HINOJOSA: Really? There are none? There are no lobbying groups at all for—
WARREN: No. Those people don't have any money. They're left with—with folks like me with a few academics and an occasional bankruptcy lawyer who handles some consumer cases. We're really kinda the only ones who talk about this in Washington and—and we don't have money to make political donations.
So it was one thing for Mrs. Clinton to be First Lady and not running for office and tell President Clinton what she felt about this bill. And then very different for Senator Clinton who had to get political contributions and run her—her campaign—she voted differently. Now I wanna be fair in this story.
Mrs. Clinton, in a much more secure position—as Senator a couple of years later—when the bill came up once again—Senator Clinton was not there—the day of the vote. It was the day that President Clinton, you may remember, had heart surgery. But she issued a very strong press release condemning the bill and I assume if she had been there that she would have voted against it. I—I tell my story not to try to thump Senator Clinton but the story is important because it's a reminder of how money talks in Washington. And as another senator, Senator Russ Feingold once said—the bankruptcy bill should be the poster child for campaign finance refor—if it hadn't been for big contributions in Washington that bankruptcy bill never would've gotten off the ground.
HINOJOSA: I don't know Elizabeth. I have this mean when you—when you put forth all of your studies that you know that the regular working people, the middle class—is basically getting crunched by this big business mentality of you know banks and credit card companies and you feel like—you know there's just—if you get into any debt it's gonna be hard to get out of this. But I wanna ask you because you are so highly critical on an institutional level of how these—these problems continue to exist what's the light at the end of the tunnel?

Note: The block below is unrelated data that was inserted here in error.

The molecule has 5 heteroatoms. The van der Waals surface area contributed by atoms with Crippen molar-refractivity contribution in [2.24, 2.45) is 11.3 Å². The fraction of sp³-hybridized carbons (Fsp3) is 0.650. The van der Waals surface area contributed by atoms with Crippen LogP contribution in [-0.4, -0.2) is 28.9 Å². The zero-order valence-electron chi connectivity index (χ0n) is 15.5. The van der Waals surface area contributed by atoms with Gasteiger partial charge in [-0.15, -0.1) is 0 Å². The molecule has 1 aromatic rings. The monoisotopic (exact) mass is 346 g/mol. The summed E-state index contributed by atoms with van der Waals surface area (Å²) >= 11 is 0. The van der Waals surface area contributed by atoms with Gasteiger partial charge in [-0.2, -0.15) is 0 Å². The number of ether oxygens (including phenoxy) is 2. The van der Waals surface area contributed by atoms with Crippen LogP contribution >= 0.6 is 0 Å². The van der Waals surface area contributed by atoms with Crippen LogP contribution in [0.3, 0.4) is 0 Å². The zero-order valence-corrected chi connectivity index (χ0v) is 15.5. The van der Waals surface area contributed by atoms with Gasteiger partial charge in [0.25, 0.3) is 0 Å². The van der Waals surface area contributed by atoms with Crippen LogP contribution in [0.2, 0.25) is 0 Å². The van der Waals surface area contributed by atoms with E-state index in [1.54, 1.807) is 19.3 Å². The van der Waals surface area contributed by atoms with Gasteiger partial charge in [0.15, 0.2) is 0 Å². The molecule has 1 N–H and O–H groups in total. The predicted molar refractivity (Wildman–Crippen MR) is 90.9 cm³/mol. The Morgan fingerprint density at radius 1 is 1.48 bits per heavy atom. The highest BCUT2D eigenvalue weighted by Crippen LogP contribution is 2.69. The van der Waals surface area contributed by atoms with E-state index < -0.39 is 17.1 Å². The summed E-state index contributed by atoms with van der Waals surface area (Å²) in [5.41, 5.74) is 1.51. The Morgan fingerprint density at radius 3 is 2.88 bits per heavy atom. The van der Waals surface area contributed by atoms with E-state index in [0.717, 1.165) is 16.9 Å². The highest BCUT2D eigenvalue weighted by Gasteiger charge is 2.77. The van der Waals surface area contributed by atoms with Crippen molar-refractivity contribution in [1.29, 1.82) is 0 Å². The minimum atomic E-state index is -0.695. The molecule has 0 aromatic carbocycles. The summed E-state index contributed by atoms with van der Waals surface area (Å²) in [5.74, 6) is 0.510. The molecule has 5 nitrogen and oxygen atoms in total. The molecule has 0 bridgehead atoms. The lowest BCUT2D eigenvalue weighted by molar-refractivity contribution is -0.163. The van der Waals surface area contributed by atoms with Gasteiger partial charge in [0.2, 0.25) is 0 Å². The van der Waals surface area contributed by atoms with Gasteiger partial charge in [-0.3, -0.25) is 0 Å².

WARREN: Well I will say—there's a breath of fresh air when you go to Washington right now. Senator Dodd had hearing last week in which—he had credit card companies and folks like me come in and testify and people on both sides of the aisle were asking the credit card companies some pretty tough questions and listening to some pretty—amazing statistics about what's going on. This week Senator Dodd had yet another hearing—for the Banking Committee bringing in the predatory lenders and asking them questions—and listening to more.
Now look—you know there hadn't been a stampede to change the law yet and—and it'll be awhile before anyone proposes any serious legislation. But I should be clear here at least now they're asking the right questions. Ul—Ultimately there are a whole lot more votes in the middle class than there are in the—in the handful of high powered lenders. And—And that's where my hope lies. That's why I keep talking about this.
HINOJOSA: And we're glad that you helped us and on a hopeful note.
WARREN: Thank you.
HINOJOSA: Thanks for joining us Elizabeth Warren.
WARREN: Always a pleasure.
HINOJOSA: Elizabeth Warren is a professor at Harvard Law School and co-author of the book, All You're Worth: The Lifetime Money Plan. Thanks again Elizabeth.
WARREN: Thank you.